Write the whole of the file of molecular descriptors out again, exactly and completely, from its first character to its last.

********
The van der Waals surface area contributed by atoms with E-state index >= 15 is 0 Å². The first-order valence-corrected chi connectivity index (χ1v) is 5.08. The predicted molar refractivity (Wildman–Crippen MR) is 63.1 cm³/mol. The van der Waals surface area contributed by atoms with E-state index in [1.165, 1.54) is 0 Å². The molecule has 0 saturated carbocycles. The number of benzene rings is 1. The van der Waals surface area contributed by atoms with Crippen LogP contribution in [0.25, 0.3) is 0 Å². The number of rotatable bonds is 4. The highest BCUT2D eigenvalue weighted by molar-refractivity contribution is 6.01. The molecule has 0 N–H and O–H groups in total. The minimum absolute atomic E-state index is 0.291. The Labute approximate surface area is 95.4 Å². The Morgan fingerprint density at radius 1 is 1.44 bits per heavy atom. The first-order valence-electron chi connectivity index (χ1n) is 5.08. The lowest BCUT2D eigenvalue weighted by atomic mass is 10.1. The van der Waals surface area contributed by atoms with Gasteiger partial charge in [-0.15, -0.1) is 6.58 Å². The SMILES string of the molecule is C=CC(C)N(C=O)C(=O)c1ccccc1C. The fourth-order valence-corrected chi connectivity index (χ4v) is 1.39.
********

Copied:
The van der Waals surface area contributed by atoms with E-state index >= 15 is 0 Å². The first-order valence-corrected chi connectivity index (χ1v) is 5.08. The predicted molar refractivity (Wildman–Crippen MR) is 63.1 cm³/mol. The van der Waals surface area contributed by atoms with E-state index in [1.165, 1.54) is 0 Å². The molecule has 0 saturated carbocycles. The number of benzene rings is 1. The van der Waals surface area contributed by atoms with Crippen LogP contribution in [0.25, 0.3) is 0 Å². The number of rotatable bonds is 4. The highest BCUT2D eigenvalue weighted by molar-refractivity contribution is 6.01. The molecule has 0 N–H and O–H groups in total. The minimum absolute atomic E-state index is 0.291. The Labute approximate surface area is 95.4 Å². The Morgan fingerprint density at radius 1 is 1.44 bits per heavy atom. The first-order valence-electron chi connectivity index (χ1n) is 5.08. The lowest BCUT2D eigenvalue weighted by atomic mass is 10.1. The van der Waals surface area contributed by atoms with Gasteiger partial charge in [-0.15, -0.1) is 6.58 Å². The SMILES string of the molecule is C=CC(C)N(C=O)C(=O)c1ccccc1C. The fourth-order valence-corrected chi connectivity index (χ4v) is 1.39.